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WASHINGTON, D.C. — An asylum screening rule proposed by the U.S. Department of Homeland Security (DHS) and the U.S. Department of Justice (DOJ) denies asylum seekers their due process rights by limiting their ability to properly represent themselves, find legal representation, and present their asylum claim. While the proposed rule seeks to shorten the timeline to reach a decision on asylum cases, it does so at the expense of due process. 

The proposed Interim Final Rule (IFR) amends regulations governing the procedures for determining certain protection claims and available parole procedures for asylum seekers subject to expedited removal and found to have a credible fear of persecution or torture. As a result, streamlined removal procedures will now occur after an individual has passed their Credible Fear Interview and when DHS’ United States Citizenship and Immigration Services (USCIS) refers noncitizens whose applications are not granted to DOJ’s Executive Office for Immigration Review. 

“Under U.S. law, claiming asylum at the border is legal,” said Stephanie M. Alvarez-Jones, staff attorney of the Southern Poverty Law Center. “People facing serious human rights violations have the right to seek protection, and the United States has the obligation not to return people to where they would be at risk of persecution or death. In the name of ‘efficiency,’ the government’s unrealistic immigration rules fail to protect the due process protections asylum seekers’ are afforded.” 

The SPLC submitted comments to DHS and DOJ urging the proposed rule be revised. The comments, in part, read

“SIFI’s [Southeast Immigrant Freedom Initiative] ability to provide competent representation to individuals detained across the Southeast will be severely compromised if the asylum seekers it represents are subject to the IFR’s rocket docket. In each of the examples included below, SIFI’s client, detained during their individual hearing, had at least five months between the time they arrived at the United States and their individual hearing. In each example, these months were critical in securing and preparing the evidence necessary to establish each asylum seeker’s claim for relief. Despite our best efforts, the logical and natural result of the IFR’s streamlined procedures would be a decrease in the number of people SIFI could represent.”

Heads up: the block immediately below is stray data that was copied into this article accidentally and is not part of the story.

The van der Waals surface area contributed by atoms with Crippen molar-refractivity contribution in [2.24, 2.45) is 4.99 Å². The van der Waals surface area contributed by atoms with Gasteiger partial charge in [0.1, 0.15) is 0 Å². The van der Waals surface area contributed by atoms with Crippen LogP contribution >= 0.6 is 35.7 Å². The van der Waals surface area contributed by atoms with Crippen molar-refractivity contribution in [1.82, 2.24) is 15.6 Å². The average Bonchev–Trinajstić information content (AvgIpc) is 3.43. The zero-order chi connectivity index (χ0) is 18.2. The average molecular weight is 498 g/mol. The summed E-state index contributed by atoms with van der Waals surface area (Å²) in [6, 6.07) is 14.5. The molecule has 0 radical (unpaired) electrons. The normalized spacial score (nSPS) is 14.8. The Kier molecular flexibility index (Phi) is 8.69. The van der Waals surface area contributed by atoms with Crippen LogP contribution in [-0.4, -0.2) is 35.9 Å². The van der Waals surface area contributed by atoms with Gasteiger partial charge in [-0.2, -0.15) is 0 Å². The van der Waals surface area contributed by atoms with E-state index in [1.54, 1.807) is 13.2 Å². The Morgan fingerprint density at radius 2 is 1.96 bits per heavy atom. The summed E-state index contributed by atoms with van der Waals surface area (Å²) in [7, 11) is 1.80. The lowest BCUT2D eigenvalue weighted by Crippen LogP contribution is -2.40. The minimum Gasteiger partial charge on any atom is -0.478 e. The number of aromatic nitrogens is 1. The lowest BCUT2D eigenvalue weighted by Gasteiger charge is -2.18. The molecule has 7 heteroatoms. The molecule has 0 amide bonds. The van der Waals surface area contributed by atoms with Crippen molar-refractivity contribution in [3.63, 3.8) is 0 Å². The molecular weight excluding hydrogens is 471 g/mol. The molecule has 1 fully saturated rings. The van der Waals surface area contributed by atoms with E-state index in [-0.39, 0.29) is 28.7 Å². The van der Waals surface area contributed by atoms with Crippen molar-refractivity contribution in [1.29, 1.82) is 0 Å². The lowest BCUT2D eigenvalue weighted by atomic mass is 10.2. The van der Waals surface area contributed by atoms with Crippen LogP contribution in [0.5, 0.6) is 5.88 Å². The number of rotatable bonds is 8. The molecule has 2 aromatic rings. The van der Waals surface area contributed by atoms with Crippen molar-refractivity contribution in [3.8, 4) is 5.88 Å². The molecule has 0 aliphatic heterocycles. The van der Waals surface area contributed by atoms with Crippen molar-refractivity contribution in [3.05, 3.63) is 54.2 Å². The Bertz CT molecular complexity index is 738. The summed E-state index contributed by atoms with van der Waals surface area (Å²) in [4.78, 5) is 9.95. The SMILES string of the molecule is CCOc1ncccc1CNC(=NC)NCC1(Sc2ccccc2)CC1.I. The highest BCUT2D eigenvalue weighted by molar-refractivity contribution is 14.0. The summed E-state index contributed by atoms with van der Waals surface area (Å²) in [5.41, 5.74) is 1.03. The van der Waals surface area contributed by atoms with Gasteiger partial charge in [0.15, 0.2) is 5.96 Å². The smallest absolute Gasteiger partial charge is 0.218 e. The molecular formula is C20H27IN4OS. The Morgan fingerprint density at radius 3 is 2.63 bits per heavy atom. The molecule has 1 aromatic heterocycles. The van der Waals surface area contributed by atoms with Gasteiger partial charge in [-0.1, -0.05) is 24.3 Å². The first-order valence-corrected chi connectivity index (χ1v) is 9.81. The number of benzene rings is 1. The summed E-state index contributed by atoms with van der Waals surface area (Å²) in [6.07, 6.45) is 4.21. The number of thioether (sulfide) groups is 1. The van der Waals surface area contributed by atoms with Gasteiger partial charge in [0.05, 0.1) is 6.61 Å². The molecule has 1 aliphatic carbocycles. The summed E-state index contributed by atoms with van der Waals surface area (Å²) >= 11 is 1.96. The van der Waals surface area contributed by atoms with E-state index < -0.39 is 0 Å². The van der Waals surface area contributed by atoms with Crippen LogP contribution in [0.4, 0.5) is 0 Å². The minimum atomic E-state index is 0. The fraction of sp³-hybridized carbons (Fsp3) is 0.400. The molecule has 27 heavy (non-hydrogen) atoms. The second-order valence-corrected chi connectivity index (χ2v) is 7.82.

“This proposed rule would be nearly impossible to comply with, especially for those in detention, and since Black and Brown asylum seekers are detained at higher rates, the rule would disproportionately impact Black and Brown immigrants,” stated Matt Boles, direct services attorney of the Southern Poverty Law Center’s Immigrant Justice Project. “The government has chosen speed over ensuring asylum seekers are not returned to harm.” 

“The Interim Final Rule would dramatically change adjudication procedures for asylum seekers. The SPLC welcomes several of the changes included in the IFR, but has serious concerns about the processes and timelines the IFR creates. The Departments’ stated desire for efficiency should not lead to straining asylum seekers and legal representatives to the limit, essentially eliminating the time asylum seekers need to properly prepare their case and retain counsel. To be sure, the United States needs an asylum system that is efficient, but that system must also be fair, reliable, and contain sufficient safeguards of individuals’ due process rights. The IFR does not promote such a system. The SPLC strongly urges the Departments to rescind, or substantially rewrite, the unethical and legally deficient parts of this IFR.” 

A copy of SPLC’s comments is available here